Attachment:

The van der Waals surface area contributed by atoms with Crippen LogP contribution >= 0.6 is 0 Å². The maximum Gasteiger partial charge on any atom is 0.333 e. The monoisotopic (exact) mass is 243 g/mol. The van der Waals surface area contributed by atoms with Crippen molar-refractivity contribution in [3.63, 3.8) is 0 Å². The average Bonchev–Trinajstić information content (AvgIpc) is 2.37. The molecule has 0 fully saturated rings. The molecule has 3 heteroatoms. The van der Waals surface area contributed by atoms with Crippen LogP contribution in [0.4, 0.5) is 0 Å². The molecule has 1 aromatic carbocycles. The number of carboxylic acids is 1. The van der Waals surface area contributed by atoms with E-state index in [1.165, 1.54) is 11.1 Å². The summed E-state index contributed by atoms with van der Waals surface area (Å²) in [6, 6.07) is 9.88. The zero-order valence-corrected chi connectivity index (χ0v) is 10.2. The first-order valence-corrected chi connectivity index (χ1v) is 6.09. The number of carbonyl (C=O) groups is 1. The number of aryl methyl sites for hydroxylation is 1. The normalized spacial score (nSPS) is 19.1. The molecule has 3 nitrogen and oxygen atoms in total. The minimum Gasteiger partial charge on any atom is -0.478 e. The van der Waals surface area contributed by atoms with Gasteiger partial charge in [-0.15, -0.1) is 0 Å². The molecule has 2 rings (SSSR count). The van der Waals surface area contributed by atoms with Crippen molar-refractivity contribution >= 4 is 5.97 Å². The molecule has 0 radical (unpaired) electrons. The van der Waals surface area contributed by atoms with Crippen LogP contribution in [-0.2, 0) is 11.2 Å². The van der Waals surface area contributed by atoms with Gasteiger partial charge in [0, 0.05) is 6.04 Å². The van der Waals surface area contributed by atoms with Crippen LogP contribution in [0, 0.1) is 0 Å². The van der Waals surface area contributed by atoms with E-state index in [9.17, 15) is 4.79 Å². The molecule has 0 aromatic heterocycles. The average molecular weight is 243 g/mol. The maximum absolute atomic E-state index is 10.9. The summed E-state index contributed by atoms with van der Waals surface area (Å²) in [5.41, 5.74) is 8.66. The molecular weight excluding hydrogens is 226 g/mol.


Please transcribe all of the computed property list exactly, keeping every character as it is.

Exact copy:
The van der Waals surface area contributed by atoms with Crippen LogP contribution >= 0.6 is 0 Å². The maximum Gasteiger partial charge on any atom is 0.333 e. The monoisotopic (exact) mass is 243 g/mol. The van der Waals surface area contributed by atoms with Crippen molar-refractivity contribution in [3.63, 3.8) is 0 Å². The average Bonchev–Trinajstić information content (AvgIpc) is 2.37. The molecule has 0 fully saturated rings. The molecule has 3 heteroatoms. The van der Waals surface area contributed by atoms with Crippen LogP contribution in [0.4, 0.5) is 0 Å². The molecule has 1 aromatic carbocycles. The number of carboxylic acids is 1. The van der Waals surface area contributed by atoms with E-state index in [1.165, 1.54) is 11.1 Å². The summed E-state index contributed by atoms with van der Waals surface area (Å²) in [6, 6.07) is 9.88. The zero-order valence-corrected chi connectivity index (χ0v) is 10.2. The first-order valence-corrected chi connectivity index (χ1v) is 6.09. The number of carbonyl (C=O) groups is 1. The number of aryl methyl sites for hydroxylation is 1. The normalized spacial score (nSPS) is 19.1. The molecule has 3 nitrogen and oxygen atoms in total. The minimum Gasteiger partial charge on any atom is -0.478 e. The van der Waals surface area contributed by atoms with Gasteiger partial charge in [-0.15, -0.1) is 0 Å². The molecule has 2 rings (SSSR count). The van der Waals surface area contributed by atoms with Crippen molar-refractivity contribution >= 4 is 5.97 Å². The molecule has 0 radical (unpaired) electrons. The van der Waals surface area contributed by atoms with Crippen LogP contribution in [-0.2, 0) is 11.2 Å². The van der Waals surface area contributed by atoms with Gasteiger partial charge in [0, 0.05) is 6.04 Å². The van der Waals surface area contributed by atoms with Crippen LogP contribution in [0, 0.1) is 0 Å². The van der Waals surface area contributed by atoms with E-state index in [9.17, 15) is 4.79 Å². The molecule has 0 aromatic heterocycles. The average molecular weight is 243 g/mol. The maximum absolute atomic E-state index is 10.9. The summed E-state index contributed by atoms with van der Waals surface area (Å²) in [5.41, 5.74) is 8.66. The molecular weight excluding hydrogens is 226 g/mol.